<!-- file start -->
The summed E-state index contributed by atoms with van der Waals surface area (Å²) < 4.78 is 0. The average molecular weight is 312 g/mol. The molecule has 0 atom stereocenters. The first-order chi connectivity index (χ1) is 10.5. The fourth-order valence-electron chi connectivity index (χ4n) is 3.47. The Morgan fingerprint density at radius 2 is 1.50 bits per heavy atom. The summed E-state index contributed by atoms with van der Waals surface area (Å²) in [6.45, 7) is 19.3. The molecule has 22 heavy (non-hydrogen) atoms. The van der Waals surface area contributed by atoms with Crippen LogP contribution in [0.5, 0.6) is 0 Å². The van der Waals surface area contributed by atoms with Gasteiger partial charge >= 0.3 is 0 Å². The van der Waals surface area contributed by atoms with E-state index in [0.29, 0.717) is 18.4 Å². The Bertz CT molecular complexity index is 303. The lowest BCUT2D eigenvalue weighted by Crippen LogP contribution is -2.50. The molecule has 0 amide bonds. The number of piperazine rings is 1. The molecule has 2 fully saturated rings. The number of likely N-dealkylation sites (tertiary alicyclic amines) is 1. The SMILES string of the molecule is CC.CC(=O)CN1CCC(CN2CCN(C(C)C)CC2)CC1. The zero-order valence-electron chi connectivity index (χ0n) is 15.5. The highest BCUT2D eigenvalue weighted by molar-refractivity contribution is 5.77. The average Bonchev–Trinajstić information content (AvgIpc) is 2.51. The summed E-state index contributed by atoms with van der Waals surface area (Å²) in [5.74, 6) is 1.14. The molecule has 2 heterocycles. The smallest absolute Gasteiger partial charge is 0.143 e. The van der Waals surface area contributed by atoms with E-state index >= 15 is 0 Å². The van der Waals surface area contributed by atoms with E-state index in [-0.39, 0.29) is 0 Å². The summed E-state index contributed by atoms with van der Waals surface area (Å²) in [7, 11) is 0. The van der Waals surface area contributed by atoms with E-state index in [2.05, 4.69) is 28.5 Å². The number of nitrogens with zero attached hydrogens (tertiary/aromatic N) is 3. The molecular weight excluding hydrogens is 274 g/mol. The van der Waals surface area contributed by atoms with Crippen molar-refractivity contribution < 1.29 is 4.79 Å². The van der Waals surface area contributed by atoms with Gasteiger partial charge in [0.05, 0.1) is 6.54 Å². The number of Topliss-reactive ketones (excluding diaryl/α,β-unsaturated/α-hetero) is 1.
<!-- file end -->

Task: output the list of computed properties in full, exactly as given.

The summed E-state index contributed by atoms with van der Waals surface area (Å²) < 4.78 is 0. The average molecular weight is 312 g/mol. The molecule has 0 atom stereocenters. The first-order chi connectivity index (χ1) is 10.5. The fourth-order valence-electron chi connectivity index (χ4n) is 3.47. The Morgan fingerprint density at radius 2 is 1.50 bits per heavy atom. The summed E-state index contributed by atoms with van der Waals surface area (Å²) in [6.45, 7) is 19.3. The molecule has 22 heavy (non-hydrogen) atoms. The van der Waals surface area contributed by atoms with Crippen LogP contribution in [0.5, 0.6) is 0 Å². The van der Waals surface area contributed by atoms with Gasteiger partial charge >= 0.3 is 0 Å². The van der Waals surface area contributed by atoms with E-state index in [0.29, 0.717) is 18.4 Å². The Bertz CT molecular complexity index is 303. The lowest BCUT2D eigenvalue weighted by Crippen LogP contribution is -2.50. The molecule has 0 amide bonds. The number of piperazine rings is 1. The molecule has 2 fully saturated rings. The number of likely N-dealkylation sites (tertiary alicyclic amines) is 1. The SMILES string of the molecule is CC.CC(=O)CN1CCC(CN2CCN(C(C)C)CC2)CC1. The zero-order valence-electron chi connectivity index (χ0n) is 15.5. The highest BCUT2D eigenvalue weighted by molar-refractivity contribution is 5.77. The average Bonchev–Trinajstić information content (AvgIpc) is 2.51. The summed E-state index contributed by atoms with van der Waals surface area (Å²) in [5.74, 6) is 1.14. The molecule has 2 heterocycles. The smallest absolute Gasteiger partial charge is 0.143 e. The van der Waals surface area contributed by atoms with E-state index >= 15 is 0 Å². The van der Waals surface area contributed by atoms with E-state index in [-0.39, 0.29) is 0 Å². The summed E-state index contributed by atoms with van der Waals surface area (Å²) in [7, 11) is 0. The van der Waals surface area contributed by atoms with E-state index in [2.05, 4.69) is 28.5 Å². The number of nitrogens with zero attached hydrogens (tertiary/aromatic N) is 3. The molecular weight excluding hydrogens is 274 g/mol. The van der Waals surface area contributed by atoms with Crippen molar-refractivity contribution < 1.29 is 4.79 Å². The van der Waals surface area contributed by atoms with Gasteiger partial charge in [0.05, 0.1) is 6.54 Å². The number of Topliss-reactive ketones (excluding diaryl/α,β-unsaturated/α-hetero) is 1.